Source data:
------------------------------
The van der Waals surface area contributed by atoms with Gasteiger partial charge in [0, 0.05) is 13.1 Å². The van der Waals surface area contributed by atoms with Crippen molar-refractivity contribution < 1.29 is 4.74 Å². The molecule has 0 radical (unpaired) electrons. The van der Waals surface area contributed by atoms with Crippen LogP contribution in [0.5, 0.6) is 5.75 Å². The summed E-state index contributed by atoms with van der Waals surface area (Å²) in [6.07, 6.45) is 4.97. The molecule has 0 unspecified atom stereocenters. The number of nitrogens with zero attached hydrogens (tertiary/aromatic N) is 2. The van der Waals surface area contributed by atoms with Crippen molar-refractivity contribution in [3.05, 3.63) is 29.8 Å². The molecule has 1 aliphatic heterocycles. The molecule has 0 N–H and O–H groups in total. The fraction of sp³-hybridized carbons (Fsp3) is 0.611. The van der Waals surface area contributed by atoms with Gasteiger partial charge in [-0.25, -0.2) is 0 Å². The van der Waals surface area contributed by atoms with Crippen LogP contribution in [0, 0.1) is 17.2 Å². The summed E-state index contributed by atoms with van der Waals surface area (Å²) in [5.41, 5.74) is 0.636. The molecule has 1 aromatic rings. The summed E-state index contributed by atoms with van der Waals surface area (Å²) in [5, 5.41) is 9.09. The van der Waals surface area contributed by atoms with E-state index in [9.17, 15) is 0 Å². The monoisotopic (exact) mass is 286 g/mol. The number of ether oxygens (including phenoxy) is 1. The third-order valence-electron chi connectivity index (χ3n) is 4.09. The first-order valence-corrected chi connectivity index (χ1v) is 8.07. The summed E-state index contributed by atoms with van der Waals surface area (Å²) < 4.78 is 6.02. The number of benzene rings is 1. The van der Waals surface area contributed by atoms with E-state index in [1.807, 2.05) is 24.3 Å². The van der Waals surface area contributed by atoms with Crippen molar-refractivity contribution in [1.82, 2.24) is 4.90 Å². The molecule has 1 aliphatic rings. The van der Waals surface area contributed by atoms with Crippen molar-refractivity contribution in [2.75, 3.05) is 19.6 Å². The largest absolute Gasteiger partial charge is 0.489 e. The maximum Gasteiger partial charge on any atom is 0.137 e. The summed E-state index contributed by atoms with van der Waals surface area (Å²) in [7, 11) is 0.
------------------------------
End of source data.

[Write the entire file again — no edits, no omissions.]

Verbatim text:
The van der Waals surface area contributed by atoms with Gasteiger partial charge in [0, 0.05) is 13.1 Å². The van der Waals surface area contributed by atoms with Crippen molar-refractivity contribution < 1.29 is 4.74 Å². The molecule has 0 radical (unpaired) electrons. The van der Waals surface area contributed by atoms with Crippen LogP contribution in [0.5, 0.6) is 5.75 Å². The summed E-state index contributed by atoms with van der Waals surface area (Å²) in [6.07, 6.45) is 4.97. The molecule has 0 unspecified atom stereocenters. The number of nitrogens with zero attached hydrogens (tertiary/aromatic N) is 2. The van der Waals surface area contributed by atoms with Crippen molar-refractivity contribution in [3.05, 3.63) is 29.8 Å². The molecule has 1 aliphatic heterocycles. The molecule has 0 N–H and O–H groups in total. The fraction of sp³-hybridized carbons (Fsp3) is 0.611. The van der Waals surface area contributed by atoms with Gasteiger partial charge in [-0.25, -0.2) is 0 Å². The van der Waals surface area contributed by atoms with Crippen LogP contribution in [0, 0.1) is 17.2 Å². The summed E-state index contributed by atoms with van der Waals surface area (Å²) in [5.41, 5.74) is 0.636. The molecule has 1 aromatic rings. The summed E-state index contributed by atoms with van der Waals surface area (Å²) in [5, 5.41) is 9.09. The van der Waals surface area contributed by atoms with E-state index in [9.17, 15) is 0 Å². The monoisotopic (exact) mass is 286 g/mol. The number of ether oxygens (including phenoxy) is 1. The third-order valence-electron chi connectivity index (χ3n) is 4.09. The first-order valence-corrected chi connectivity index (χ1v) is 8.07. The summed E-state index contributed by atoms with van der Waals surface area (Å²) < 4.78 is 6.02. The number of benzene rings is 1. The van der Waals surface area contributed by atoms with E-state index in [1.807, 2.05) is 24.3 Å². The van der Waals surface area contributed by atoms with Crippen molar-refractivity contribution in [1.82, 2.24) is 4.90 Å². The molecule has 1 aliphatic rings. The van der Waals surface area contributed by atoms with Crippen molar-refractivity contribution in [2.75, 3.05) is 19.6 Å². The largest absolute Gasteiger partial charge is 0.489 e. The maximum Gasteiger partial charge on any atom is 0.137 e. The summed E-state index contributed by atoms with van der Waals surface area (Å²) in [7, 11) is 0.